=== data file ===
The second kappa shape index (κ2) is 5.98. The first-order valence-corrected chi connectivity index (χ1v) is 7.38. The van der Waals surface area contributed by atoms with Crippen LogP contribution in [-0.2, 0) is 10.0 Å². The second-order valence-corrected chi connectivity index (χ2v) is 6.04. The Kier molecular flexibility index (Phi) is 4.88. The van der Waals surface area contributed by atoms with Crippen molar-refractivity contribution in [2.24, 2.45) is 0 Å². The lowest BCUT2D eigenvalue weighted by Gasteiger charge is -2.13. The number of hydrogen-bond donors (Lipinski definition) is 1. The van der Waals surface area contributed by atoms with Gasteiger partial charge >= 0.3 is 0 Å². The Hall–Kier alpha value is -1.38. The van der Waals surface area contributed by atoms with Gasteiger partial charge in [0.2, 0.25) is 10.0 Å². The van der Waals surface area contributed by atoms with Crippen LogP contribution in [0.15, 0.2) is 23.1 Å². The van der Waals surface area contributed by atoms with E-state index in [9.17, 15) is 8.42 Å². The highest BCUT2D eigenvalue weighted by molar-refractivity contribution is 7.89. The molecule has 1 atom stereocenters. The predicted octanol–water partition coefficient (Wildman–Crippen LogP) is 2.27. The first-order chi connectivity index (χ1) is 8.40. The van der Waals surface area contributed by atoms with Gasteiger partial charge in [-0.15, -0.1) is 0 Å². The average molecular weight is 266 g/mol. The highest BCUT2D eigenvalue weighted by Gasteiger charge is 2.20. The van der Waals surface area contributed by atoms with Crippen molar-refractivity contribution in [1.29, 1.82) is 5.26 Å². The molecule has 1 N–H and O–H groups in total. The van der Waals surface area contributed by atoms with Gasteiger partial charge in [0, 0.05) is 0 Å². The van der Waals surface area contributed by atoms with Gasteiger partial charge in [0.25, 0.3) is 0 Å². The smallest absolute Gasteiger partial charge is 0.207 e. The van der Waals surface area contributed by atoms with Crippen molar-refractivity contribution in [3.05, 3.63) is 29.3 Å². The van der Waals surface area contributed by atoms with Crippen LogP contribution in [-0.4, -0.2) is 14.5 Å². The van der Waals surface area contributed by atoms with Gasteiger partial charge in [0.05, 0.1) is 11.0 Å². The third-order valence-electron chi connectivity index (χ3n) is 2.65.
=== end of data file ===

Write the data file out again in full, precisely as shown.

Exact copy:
The second kappa shape index (κ2) is 5.98. The first-order valence-corrected chi connectivity index (χ1v) is 7.38. The van der Waals surface area contributed by atoms with Crippen LogP contribution in [-0.2, 0) is 10.0 Å². The second-order valence-corrected chi connectivity index (χ2v) is 6.04. The Kier molecular flexibility index (Phi) is 4.88. The van der Waals surface area contributed by atoms with Crippen molar-refractivity contribution in [2.24, 2.45) is 0 Å². The lowest BCUT2D eigenvalue weighted by Gasteiger charge is -2.13. The number of hydrogen-bond donors (Lipinski definition) is 1. The van der Waals surface area contributed by atoms with Gasteiger partial charge >= 0.3 is 0 Å². The Hall–Kier alpha value is -1.38. The van der Waals surface area contributed by atoms with Gasteiger partial charge in [0.2, 0.25) is 10.0 Å². The van der Waals surface area contributed by atoms with Crippen LogP contribution in [0.15, 0.2) is 23.1 Å². The van der Waals surface area contributed by atoms with E-state index in [9.17, 15) is 8.42 Å². The highest BCUT2D eigenvalue weighted by molar-refractivity contribution is 7.89. The molecule has 1 atom stereocenters. The predicted octanol–water partition coefficient (Wildman–Crippen LogP) is 2.27. The first-order chi connectivity index (χ1) is 8.40. The van der Waals surface area contributed by atoms with Gasteiger partial charge in [-0.15, -0.1) is 0 Å². The average molecular weight is 266 g/mol. The highest BCUT2D eigenvalue weighted by Gasteiger charge is 2.20. The van der Waals surface area contributed by atoms with Crippen molar-refractivity contribution in [1.29, 1.82) is 5.26 Å². The molecule has 1 N–H and O–H groups in total. The van der Waals surface area contributed by atoms with Gasteiger partial charge in [0, 0.05) is 0 Å². The van der Waals surface area contributed by atoms with Gasteiger partial charge in [0.25, 0.3) is 0 Å². The smallest absolute Gasteiger partial charge is 0.207 e. The van der Waals surface area contributed by atoms with Crippen molar-refractivity contribution in [3.05, 3.63) is 29.3 Å². The van der Waals surface area contributed by atoms with Crippen LogP contribution in [-0.4, -0.2) is 14.5 Å². The van der Waals surface area contributed by atoms with Gasteiger partial charge in [0.05, 0.1) is 11.0 Å². The third-order valence-electron chi connectivity index (χ3n) is 2.65.